(I'm not a musician.) I was taught as a child that I must not 'blow my own trumpet' as in talking about myself – especially not to say anything good about myself. I was also taught that much of what I could say about myself was nonsense and I needn't expect anyone to believe it. If I myself believed it, I must be insane. If not, I was obviously a liar. Telling my story, therefore, became a very confronting task. I am now in my late seventies, as I begin this blog, and it is only a preparation – things I write on the way to writing the memoir. Nevertheless, everything posted here is copyright and must not be reproduced without written permission from the author (usually me).

Saturday, 19 August 2017

Learning from My Ordeal

I see myself as having experienced a protracted ordeal of several phases: my parents' divorce, two years of the Wicked Stepmother, and my bizarre first marriage. The latter provided enough stress that I couldn't keep covering up the effects of the earlier trials. It was the final straw, if you like. And it pushed me onto the path back to normal life, which was my psychotherapy. 

It appeared that I had already returned to normal life simply by getting out from under the Stepmother's roof. I had a few years when things must have looked normal enough on the outside, as I lived the life of a university student and then got my first job and rose rapidly to a position of responsibility. (These years included first love, which was also first sexual awakening, and the subsequent break-up of that relationship, but I don't count that as an ordeal even though it ended in disappointment.)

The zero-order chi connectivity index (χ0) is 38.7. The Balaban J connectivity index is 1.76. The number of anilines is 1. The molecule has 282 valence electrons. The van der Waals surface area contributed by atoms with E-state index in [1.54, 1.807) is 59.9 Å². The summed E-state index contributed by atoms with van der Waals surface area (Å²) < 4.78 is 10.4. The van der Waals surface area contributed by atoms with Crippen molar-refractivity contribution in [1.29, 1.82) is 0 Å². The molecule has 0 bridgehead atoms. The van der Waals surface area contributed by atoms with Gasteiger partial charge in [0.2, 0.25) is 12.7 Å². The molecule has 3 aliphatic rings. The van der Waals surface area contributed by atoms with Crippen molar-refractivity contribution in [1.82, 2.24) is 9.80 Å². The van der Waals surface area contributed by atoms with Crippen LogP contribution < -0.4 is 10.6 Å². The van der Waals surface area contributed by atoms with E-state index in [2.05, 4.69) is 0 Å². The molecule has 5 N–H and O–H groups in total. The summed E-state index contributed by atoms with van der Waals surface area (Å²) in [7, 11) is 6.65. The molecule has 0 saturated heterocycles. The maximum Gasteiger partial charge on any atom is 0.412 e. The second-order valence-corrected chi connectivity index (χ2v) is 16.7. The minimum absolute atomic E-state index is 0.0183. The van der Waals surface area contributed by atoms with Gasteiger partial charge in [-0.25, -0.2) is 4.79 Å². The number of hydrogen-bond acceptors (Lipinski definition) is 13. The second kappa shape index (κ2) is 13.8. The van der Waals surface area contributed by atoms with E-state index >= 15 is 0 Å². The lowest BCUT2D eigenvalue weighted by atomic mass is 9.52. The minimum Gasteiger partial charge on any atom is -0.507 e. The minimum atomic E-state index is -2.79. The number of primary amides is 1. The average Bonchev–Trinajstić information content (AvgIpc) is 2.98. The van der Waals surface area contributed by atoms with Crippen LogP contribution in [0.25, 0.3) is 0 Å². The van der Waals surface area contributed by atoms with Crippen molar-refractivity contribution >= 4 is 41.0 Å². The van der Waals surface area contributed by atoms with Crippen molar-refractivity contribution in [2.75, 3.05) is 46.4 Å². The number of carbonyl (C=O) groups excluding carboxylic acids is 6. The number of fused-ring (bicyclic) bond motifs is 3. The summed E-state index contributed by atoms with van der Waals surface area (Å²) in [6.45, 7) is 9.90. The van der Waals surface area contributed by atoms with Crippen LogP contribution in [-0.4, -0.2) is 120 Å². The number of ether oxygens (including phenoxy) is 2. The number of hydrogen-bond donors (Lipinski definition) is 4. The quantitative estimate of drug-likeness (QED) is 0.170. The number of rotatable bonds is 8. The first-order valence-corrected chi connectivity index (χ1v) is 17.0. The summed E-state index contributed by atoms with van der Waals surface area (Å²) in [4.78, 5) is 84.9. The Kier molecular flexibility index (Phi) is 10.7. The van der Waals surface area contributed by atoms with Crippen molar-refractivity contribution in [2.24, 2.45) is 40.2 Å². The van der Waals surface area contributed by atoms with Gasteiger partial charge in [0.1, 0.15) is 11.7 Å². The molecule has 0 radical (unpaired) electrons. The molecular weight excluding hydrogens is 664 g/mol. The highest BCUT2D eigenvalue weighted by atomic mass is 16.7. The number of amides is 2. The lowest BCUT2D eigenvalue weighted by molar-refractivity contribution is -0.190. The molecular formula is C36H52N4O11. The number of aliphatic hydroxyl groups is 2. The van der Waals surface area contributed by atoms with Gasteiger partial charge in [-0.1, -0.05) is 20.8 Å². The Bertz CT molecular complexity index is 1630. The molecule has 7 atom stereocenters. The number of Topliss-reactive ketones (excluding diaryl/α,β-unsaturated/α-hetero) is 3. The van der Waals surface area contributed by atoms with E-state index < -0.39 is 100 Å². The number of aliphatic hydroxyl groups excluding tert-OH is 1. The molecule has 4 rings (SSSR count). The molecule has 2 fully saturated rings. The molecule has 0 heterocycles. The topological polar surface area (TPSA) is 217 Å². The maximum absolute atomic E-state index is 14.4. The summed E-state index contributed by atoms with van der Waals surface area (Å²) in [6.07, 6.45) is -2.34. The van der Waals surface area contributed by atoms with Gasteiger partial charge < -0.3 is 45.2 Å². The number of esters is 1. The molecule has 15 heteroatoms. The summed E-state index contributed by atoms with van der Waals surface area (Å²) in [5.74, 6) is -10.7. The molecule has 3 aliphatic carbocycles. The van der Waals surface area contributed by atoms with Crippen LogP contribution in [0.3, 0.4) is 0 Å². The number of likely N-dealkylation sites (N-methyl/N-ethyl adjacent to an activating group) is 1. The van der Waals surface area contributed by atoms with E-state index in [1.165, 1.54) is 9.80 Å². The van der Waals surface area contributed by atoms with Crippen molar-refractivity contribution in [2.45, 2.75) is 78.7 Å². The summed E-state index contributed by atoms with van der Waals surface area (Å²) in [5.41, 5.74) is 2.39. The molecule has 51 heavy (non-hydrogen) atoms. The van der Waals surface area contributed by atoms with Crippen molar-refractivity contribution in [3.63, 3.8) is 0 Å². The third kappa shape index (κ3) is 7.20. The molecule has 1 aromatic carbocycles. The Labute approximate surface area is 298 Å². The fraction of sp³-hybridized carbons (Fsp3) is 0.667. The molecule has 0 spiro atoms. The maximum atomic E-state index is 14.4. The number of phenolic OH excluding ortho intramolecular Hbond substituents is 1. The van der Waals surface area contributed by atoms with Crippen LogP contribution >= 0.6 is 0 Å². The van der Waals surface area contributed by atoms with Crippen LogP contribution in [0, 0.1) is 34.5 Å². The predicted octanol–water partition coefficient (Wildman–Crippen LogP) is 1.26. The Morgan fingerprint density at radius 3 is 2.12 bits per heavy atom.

But it was only an appearance of normality. The traumas and stress made cracks in my psyche, and eventually I shattered. I am one who breaks down very quietly, as my therapist later remarked, so that even the people closest to me would not have been aware of how much was wrong. There were months of breaking down quietly before the final, dramatic collapse – but not so quietly that I could quite conceal it from myself. I tried, but it became impossible to deny. I hoped, though, to conceal it from others, until finally I couldn't. I was very scared, desperately trying to hold myself together against increasing disintegration. In the end, going into therapy became less terrifying than trying to go on without it.

I look back at what I learned from the whole experience. There was much I learned during the years of therapy, but before that there were things I learned from the ordeal — sad things, mostly, or which have their basis in sad experiences. I can see how they played out in my life afterwards, which is the proof that they were thoroughly learned.

I learned that you can't necessarily trust those you love to take care of you, not even someone who has always up until now been the best Dad in the world and has given you no reason to believe that this could ever change – who probably would not have believed it of himself, beforehand. 

And I learned that if someone is in my care, I have to stay with that responsibility. I couldn’t, I discovered, go away even for a long weekend, leaving my little brother among enemies, and think that would make no difference. My presence not only counted for something, it was crucial. When I was there, I couldn't protect him entirely, but I managed to stand up for him enough to mitigate most things. Let’s just say, if anyone was standing up for him in those days, it was me, and only me – and it did some good, if not enough. 

So when my sons' father, while they were still very young, fell in love with another woman – one, moreover, who lived in another country – I made damn sure to win him away from her again. I was by no means a perfect mother, but at least I trusted myself to love my kids and have their best interests at heart. I gave them a great Dad, and to be fair I don't think the woman he fell for would have been unkind to any child – but there was no way I was going to take a chance on it. I was never going to see them get a stepmother, nor let them go far away from me into someone else's care. And I didn't trust their father to be selfless enough; I knew that fathers are not always sufficiently clear-headed and protective.